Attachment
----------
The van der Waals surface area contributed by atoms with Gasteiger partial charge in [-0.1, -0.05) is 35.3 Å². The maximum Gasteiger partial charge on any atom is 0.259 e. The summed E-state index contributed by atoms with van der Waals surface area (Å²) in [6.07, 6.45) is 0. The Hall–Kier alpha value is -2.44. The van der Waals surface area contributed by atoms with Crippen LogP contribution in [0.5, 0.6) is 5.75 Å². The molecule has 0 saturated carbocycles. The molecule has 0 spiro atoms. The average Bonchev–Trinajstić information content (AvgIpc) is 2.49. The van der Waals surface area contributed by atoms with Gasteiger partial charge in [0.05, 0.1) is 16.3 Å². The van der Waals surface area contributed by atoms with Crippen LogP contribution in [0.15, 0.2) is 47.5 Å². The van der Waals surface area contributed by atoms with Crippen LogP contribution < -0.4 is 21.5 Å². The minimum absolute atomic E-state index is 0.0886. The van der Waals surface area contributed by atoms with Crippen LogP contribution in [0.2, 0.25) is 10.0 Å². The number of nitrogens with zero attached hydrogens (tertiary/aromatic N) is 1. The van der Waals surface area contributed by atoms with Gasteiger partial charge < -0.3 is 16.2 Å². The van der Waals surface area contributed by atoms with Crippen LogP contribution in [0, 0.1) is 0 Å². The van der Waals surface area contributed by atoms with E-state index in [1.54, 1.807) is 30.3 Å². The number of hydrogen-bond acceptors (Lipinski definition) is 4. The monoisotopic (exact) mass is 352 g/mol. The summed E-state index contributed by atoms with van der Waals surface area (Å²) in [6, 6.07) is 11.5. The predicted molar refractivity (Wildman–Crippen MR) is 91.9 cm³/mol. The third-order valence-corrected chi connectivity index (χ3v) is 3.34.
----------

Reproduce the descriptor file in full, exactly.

The van der Waals surface area contributed by atoms with Gasteiger partial charge in [-0.1, -0.05) is 35.3 Å². The maximum Gasteiger partial charge on any atom is 0.259 e. The summed E-state index contributed by atoms with van der Waals surface area (Å²) in [6.07, 6.45) is 0. The Hall–Kier alpha value is -2.44. The van der Waals surface area contributed by atoms with Crippen LogP contribution in [0.5, 0.6) is 5.75 Å². The molecule has 0 saturated carbocycles. The molecule has 0 spiro atoms. The average Bonchev–Trinajstić information content (AvgIpc) is 2.49. The van der Waals surface area contributed by atoms with Gasteiger partial charge in [0.05, 0.1) is 16.3 Å². The van der Waals surface area contributed by atoms with Crippen LogP contribution in [0.15, 0.2) is 47.5 Å². The van der Waals surface area contributed by atoms with Crippen LogP contribution < -0.4 is 21.5 Å². The minimum absolute atomic E-state index is 0.0886. The van der Waals surface area contributed by atoms with Crippen LogP contribution in [0.2, 0.25) is 10.0 Å². The number of nitrogens with zero attached hydrogens (tertiary/aromatic N) is 1. The van der Waals surface area contributed by atoms with Gasteiger partial charge < -0.3 is 16.2 Å². The van der Waals surface area contributed by atoms with Crippen LogP contribution in [0, 0.1) is 0 Å². The van der Waals surface area contributed by atoms with E-state index in [1.54, 1.807) is 30.3 Å². The number of hydrogen-bond acceptors (Lipinski definition) is 4. The monoisotopic (exact) mass is 352 g/mol. The summed E-state index contributed by atoms with van der Waals surface area (Å²) in [6, 6.07) is 11.5. The predicted molar refractivity (Wildman–Crippen MR) is 91.9 cm³/mol. The third-order valence-corrected chi connectivity index (χ3v) is 3.34.